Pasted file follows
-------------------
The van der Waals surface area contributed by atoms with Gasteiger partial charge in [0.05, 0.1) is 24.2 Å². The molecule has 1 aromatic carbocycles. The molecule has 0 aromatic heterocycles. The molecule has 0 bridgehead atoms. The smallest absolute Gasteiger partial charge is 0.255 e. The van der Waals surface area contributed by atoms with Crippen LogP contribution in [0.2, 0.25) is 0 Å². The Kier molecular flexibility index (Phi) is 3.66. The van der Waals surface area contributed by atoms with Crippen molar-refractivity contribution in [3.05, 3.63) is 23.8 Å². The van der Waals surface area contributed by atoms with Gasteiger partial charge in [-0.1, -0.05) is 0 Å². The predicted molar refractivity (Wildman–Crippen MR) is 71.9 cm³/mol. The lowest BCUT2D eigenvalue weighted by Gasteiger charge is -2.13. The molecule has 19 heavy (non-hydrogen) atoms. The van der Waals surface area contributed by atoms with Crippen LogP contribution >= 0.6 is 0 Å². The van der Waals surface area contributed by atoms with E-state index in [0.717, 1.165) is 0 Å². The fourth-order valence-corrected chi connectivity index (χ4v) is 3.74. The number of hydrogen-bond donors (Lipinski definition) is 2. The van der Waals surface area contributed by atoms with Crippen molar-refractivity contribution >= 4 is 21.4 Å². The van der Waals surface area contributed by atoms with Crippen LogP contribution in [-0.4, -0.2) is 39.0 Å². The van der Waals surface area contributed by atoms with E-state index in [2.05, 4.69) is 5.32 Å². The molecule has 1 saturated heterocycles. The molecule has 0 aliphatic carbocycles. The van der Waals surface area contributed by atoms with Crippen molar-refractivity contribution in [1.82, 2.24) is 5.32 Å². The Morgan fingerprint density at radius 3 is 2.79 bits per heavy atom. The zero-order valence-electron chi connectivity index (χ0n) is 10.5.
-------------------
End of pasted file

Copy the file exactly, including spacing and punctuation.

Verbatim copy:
The van der Waals surface area contributed by atoms with Gasteiger partial charge in [0.05, 0.1) is 24.2 Å². The molecule has 1 aromatic carbocycles. The molecule has 0 aromatic heterocycles. The molecule has 0 bridgehead atoms. The smallest absolute Gasteiger partial charge is 0.255 e. The van der Waals surface area contributed by atoms with Crippen LogP contribution in [0.2, 0.25) is 0 Å². The Kier molecular flexibility index (Phi) is 3.66. The van der Waals surface area contributed by atoms with Crippen molar-refractivity contribution in [3.05, 3.63) is 23.8 Å². The van der Waals surface area contributed by atoms with Gasteiger partial charge in [-0.1, -0.05) is 0 Å². The predicted molar refractivity (Wildman–Crippen MR) is 71.9 cm³/mol. The lowest BCUT2D eigenvalue weighted by Gasteiger charge is -2.13. The molecule has 19 heavy (non-hydrogen) atoms. The van der Waals surface area contributed by atoms with Crippen LogP contribution >= 0.6 is 0 Å². The van der Waals surface area contributed by atoms with E-state index in [0.717, 1.165) is 0 Å². The fourth-order valence-corrected chi connectivity index (χ4v) is 3.74. The number of hydrogen-bond donors (Lipinski definition) is 2. The van der Waals surface area contributed by atoms with Crippen molar-refractivity contribution >= 4 is 21.4 Å². The van der Waals surface area contributed by atoms with Crippen LogP contribution in [-0.4, -0.2) is 39.0 Å². The van der Waals surface area contributed by atoms with E-state index in [2.05, 4.69) is 5.32 Å². The molecule has 1 saturated heterocycles. The molecule has 0 aliphatic carbocycles. The van der Waals surface area contributed by atoms with Crippen molar-refractivity contribution in [1.82, 2.24) is 5.32 Å². The Morgan fingerprint density at radius 3 is 2.79 bits per heavy atom. The zero-order valence-electron chi connectivity index (χ0n) is 10.5.